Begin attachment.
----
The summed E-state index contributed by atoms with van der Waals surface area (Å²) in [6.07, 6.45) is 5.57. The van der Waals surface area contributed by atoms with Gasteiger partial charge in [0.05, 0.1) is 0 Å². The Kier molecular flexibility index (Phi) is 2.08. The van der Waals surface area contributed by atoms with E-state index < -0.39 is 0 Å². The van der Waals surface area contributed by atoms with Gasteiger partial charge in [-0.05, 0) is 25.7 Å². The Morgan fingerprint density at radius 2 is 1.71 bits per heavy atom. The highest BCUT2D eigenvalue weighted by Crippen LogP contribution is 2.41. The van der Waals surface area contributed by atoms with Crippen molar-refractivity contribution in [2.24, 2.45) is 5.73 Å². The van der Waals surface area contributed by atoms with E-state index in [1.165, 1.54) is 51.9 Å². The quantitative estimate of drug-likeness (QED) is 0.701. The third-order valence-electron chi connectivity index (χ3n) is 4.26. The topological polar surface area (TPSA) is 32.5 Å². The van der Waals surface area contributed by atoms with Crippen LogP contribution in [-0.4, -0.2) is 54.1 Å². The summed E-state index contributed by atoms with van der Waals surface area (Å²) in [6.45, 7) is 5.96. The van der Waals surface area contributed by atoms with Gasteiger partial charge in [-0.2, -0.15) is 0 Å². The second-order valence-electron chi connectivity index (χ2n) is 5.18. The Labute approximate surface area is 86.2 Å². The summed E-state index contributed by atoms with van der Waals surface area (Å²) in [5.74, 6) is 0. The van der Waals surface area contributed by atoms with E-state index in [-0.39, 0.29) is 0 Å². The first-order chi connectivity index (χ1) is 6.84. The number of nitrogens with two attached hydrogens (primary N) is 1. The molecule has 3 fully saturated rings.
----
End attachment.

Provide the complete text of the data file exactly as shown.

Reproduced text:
The summed E-state index contributed by atoms with van der Waals surface area (Å²) in [6.07, 6.45) is 5.57. The van der Waals surface area contributed by atoms with Gasteiger partial charge in [0.05, 0.1) is 0 Å². The Kier molecular flexibility index (Phi) is 2.08. The van der Waals surface area contributed by atoms with E-state index < -0.39 is 0 Å². The van der Waals surface area contributed by atoms with Gasteiger partial charge in [-0.05, 0) is 25.7 Å². The Morgan fingerprint density at radius 2 is 1.71 bits per heavy atom. The highest BCUT2D eigenvalue weighted by Crippen LogP contribution is 2.41. The van der Waals surface area contributed by atoms with Crippen molar-refractivity contribution in [2.24, 2.45) is 5.73 Å². The van der Waals surface area contributed by atoms with E-state index in [1.165, 1.54) is 51.9 Å². The quantitative estimate of drug-likeness (QED) is 0.701. The third-order valence-electron chi connectivity index (χ3n) is 4.26. The topological polar surface area (TPSA) is 32.5 Å². The van der Waals surface area contributed by atoms with Crippen LogP contribution in [-0.4, -0.2) is 54.1 Å². The summed E-state index contributed by atoms with van der Waals surface area (Å²) in [6.45, 7) is 5.96. The van der Waals surface area contributed by atoms with Gasteiger partial charge in [-0.2, -0.15) is 0 Å². The second-order valence-electron chi connectivity index (χ2n) is 5.18. The Labute approximate surface area is 86.2 Å². The summed E-state index contributed by atoms with van der Waals surface area (Å²) in [5.74, 6) is 0. The van der Waals surface area contributed by atoms with E-state index in [-0.39, 0.29) is 0 Å². The first-order chi connectivity index (χ1) is 6.84. The number of nitrogens with two attached hydrogens (primary N) is 1. The molecule has 3 fully saturated rings.